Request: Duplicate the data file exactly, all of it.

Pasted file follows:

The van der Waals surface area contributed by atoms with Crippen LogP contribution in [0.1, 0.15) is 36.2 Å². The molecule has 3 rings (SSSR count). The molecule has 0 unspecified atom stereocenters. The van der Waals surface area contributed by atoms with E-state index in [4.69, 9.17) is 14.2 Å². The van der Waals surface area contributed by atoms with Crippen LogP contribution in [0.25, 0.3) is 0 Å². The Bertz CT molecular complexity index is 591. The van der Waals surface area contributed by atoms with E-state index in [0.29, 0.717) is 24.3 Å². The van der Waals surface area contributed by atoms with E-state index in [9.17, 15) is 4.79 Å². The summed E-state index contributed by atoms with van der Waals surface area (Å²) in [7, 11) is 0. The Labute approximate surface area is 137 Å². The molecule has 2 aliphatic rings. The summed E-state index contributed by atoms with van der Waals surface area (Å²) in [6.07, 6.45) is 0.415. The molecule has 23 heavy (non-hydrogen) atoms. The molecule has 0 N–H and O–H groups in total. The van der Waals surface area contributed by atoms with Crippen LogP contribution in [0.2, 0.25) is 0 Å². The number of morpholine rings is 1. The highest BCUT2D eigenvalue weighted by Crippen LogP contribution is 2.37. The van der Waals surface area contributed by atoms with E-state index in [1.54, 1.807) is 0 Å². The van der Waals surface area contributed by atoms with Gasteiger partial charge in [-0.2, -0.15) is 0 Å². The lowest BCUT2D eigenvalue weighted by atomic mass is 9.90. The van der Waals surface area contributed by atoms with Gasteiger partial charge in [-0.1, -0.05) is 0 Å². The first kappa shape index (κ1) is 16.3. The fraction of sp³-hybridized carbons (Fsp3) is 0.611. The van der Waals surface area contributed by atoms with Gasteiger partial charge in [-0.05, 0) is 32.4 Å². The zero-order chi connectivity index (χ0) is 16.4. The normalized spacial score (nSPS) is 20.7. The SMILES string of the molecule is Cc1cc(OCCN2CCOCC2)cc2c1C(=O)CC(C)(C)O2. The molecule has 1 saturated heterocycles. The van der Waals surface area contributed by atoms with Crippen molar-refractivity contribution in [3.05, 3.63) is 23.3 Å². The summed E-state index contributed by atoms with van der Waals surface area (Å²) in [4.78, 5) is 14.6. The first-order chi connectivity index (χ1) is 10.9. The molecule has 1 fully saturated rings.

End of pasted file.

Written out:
The van der Waals surface area contributed by atoms with Crippen LogP contribution in [0.1, 0.15) is 36.2 Å². The molecule has 3 rings (SSSR count). The molecule has 0 unspecified atom stereocenters. The van der Waals surface area contributed by atoms with E-state index in [4.69, 9.17) is 14.2 Å². The van der Waals surface area contributed by atoms with Crippen LogP contribution in [0.25, 0.3) is 0 Å². The Bertz CT molecular complexity index is 591. The van der Waals surface area contributed by atoms with E-state index in [0.29, 0.717) is 24.3 Å². The van der Waals surface area contributed by atoms with E-state index in [9.17, 15) is 4.79 Å². The summed E-state index contributed by atoms with van der Waals surface area (Å²) in [7, 11) is 0. The Labute approximate surface area is 137 Å². The molecule has 2 aliphatic rings. The summed E-state index contributed by atoms with van der Waals surface area (Å²) in [6.07, 6.45) is 0.415. The molecule has 23 heavy (non-hydrogen) atoms. The molecule has 0 N–H and O–H groups in total. The van der Waals surface area contributed by atoms with Crippen LogP contribution in [0.2, 0.25) is 0 Å². The number of morpholine rings is 1. The highest BCUT2D eigenvalue weighted by Crippen LogP contribution is 2.37. The van der Waals surface area contributed by atoms with E-state index in [1.54, 1.807) is 0 Å². The van der Waals surface area contributed by atoms with Gasteiger partial charge in [-0.2, -0.15) is 0 Å². The lowest BCUT2D eigenvalue weighted by atomic mass is 9.90. The van der Waals surface area contributed by atoms with Gasteiger partial charge in [-0.1, -0.05) is 0 Å². The first kappa shape index (κ1) is 16.3. The fraction of sp³-hybridized carbons (Fsp3) is 0.611. The van der Waals surface area contributed by atoms with Gasteiger partial charge in [-0.05, 0) is 32.4 Å². The zero-order chi connectivity index (χ0) is 16.4. The normalized spacial score (nSPS) is 20.7. The SMILES string of the molecule is Cc1cc(OCCN2CCOCC2)cc2c1C(=O)CC(C)(C)O2. The molecule has 1 saturated heterocycles. The van der Waals surface area contributed by atoms with Crippen molar-refractivity contribution in [3.05, 3.63) is 23.3 Å². The summed E-state index contributed by atoms with van der Waals surface area (Å²) in [4.78, 5) is 14.6. The first-order chi connectivity index (χ1) is 10.9. The molecule has 1 fully saturated rings.